Among the above methods, they had a high accumulation gain and good detection performance for low SNR signals, but they had a large calculation burden and poor realtime performance. To reduce the amount of computation, the other coherent accumulation method is the crosscorrelation parameter estimation methods based on order reduction processing. This kind of method first performs crosscorrelation processing on the target echo signal to realise the decoupling operation between speed and accumulation time, as well as dimension reduction processing. On this basis, it uses twodimensional FFT to detect the target. For example, Wu et al. [25], Peleg and Friedlander [26], Liu et al. [27] and Pang et al. [28] studied highly manoeuvring target detection methods based on the discrete polynomialphase transform (DPT). Niu et al. [29], Zheng [30], Li et al. [31, 32] and Zhang et al. [33] studied highly manoeuvring target detection methods based on the adjacent cross correlation function (ACCF). The second kind of method had the advantage of lower computational complexity than that of the first kind of method, but it required a higher input SNR than the first kind of method and was not suitable for detecting weak target signals.
Considering both the improvement of the detection performance and the reduction of the calculation burden, this paper focuses on analyzing the factors that degrade the detection performance of DPT in [26, 28]. To further improve the detection performance of the DPT method, a coherent accumulation detection method based on the combination of SADPT for highly manoeuvring targets is proposed in this paper, with its structure arranged as follows. The first part overviews the longterm coherent accumulation method commonly used for weak signal detection, and analyses its detection performance and calculation burden. In the second part, the manoeuvring target echo model based on the LFM radar is given. In the third part, a longtime coherent accumulation method based on the combination of SA and DPT is proposed. In the fourth part, the implementation process of the proposed method is given, and the effects of the signal processing range, the speed compensation factor and the delay unit on the detection performance are analysed, while the complex multiplication operation of different methods are compared and analysed. In the fifth part, the experimental data is used to verify the effectiveness of the proposed method. The sixth part summarises and discusses the full text.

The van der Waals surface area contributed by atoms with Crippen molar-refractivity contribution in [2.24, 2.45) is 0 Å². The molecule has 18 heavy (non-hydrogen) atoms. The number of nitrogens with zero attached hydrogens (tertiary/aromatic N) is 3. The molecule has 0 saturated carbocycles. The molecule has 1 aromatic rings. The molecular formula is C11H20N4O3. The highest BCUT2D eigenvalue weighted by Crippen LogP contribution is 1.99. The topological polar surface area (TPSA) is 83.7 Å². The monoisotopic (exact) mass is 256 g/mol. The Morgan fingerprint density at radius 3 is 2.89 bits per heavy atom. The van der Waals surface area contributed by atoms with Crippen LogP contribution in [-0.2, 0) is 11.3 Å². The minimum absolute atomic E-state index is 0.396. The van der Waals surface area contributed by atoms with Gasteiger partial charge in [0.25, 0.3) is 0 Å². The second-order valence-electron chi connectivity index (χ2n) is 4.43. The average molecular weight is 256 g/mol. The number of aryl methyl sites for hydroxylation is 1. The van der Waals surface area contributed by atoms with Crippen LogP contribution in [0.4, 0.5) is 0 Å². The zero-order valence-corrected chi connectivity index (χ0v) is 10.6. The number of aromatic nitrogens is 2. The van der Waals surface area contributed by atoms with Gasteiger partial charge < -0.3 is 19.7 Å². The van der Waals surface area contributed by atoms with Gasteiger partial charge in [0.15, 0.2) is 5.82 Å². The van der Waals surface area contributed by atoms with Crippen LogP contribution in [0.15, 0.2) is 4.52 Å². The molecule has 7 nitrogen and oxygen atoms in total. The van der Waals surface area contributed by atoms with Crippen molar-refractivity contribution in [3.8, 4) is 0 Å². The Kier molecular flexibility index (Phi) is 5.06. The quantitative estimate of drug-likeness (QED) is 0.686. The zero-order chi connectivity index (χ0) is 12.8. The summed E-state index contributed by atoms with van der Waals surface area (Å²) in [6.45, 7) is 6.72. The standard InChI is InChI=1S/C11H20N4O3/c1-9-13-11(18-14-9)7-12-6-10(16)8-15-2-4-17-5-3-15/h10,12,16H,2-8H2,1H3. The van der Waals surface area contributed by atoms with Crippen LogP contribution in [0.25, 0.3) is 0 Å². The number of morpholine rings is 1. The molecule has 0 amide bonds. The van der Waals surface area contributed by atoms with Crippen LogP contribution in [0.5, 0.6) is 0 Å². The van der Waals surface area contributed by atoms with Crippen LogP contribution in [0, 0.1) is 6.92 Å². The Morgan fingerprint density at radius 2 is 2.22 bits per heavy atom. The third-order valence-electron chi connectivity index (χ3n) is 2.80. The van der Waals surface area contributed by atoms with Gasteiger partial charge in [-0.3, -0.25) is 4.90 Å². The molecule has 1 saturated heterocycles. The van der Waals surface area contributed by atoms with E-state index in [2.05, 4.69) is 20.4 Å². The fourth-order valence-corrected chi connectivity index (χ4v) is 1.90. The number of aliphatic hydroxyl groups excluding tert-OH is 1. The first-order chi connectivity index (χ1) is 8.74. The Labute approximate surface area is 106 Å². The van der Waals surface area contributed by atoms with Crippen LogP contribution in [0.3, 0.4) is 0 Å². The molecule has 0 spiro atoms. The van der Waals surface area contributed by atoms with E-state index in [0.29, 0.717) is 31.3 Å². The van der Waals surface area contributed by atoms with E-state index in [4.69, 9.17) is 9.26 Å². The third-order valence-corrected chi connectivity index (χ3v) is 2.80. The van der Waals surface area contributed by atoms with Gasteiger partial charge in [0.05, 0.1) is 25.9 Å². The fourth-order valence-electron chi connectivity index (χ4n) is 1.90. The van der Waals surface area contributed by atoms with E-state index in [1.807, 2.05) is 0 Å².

2 Highly manoeuvring target echo model
Assuming that the detection system is an LFM pulse radar, the frequency spectrum of the transmitted and received signals after downconversion can then be expressed as follows [19]:
where \(A_{0}\) is the amplitude of the signal, \(\mu\) is the frequency modulation rate, \(T_{0}\) is the pulse width, \(R_{0}\) is the initial range of the target distance from the radar, \(\tau_{0} = 2R_{0} /c\) is the initial time delay of the target, \(\beta_{0} = 2v_{0} /c\) is the time delay change rate of the target, \(f_{d} = 2v_{0} /\lambda\) is the Doppler frequency of the target, \(\alpha_{d} = 2a/\lambda\) is the firstorder term of the Doppler frequency change, \(v_{0}\) is the target radial speed, \(a\) is the target radial acceleration, \(T\) is the pulse repetition period, \(c\) is the velocity of light, \(f_{c}\) is the signal carrier, and \(\lambda = c/f_{c}\) is the transmitted signal wavelength.
We multiply Eq.Â (1) by (2) to arrive at the frequency domain and time domain signals after pulse compression of the echo signal as follows:
where \(D = BT_{0}\) is the product of the time width and the bandwidth;\(B\) is the bandwidth of the input signals.
It can be seen from Eqs.Â (3) and (4) that the exponential functions that cause the target envelope to produce time delay migration and Doppler frequency migration are as follows: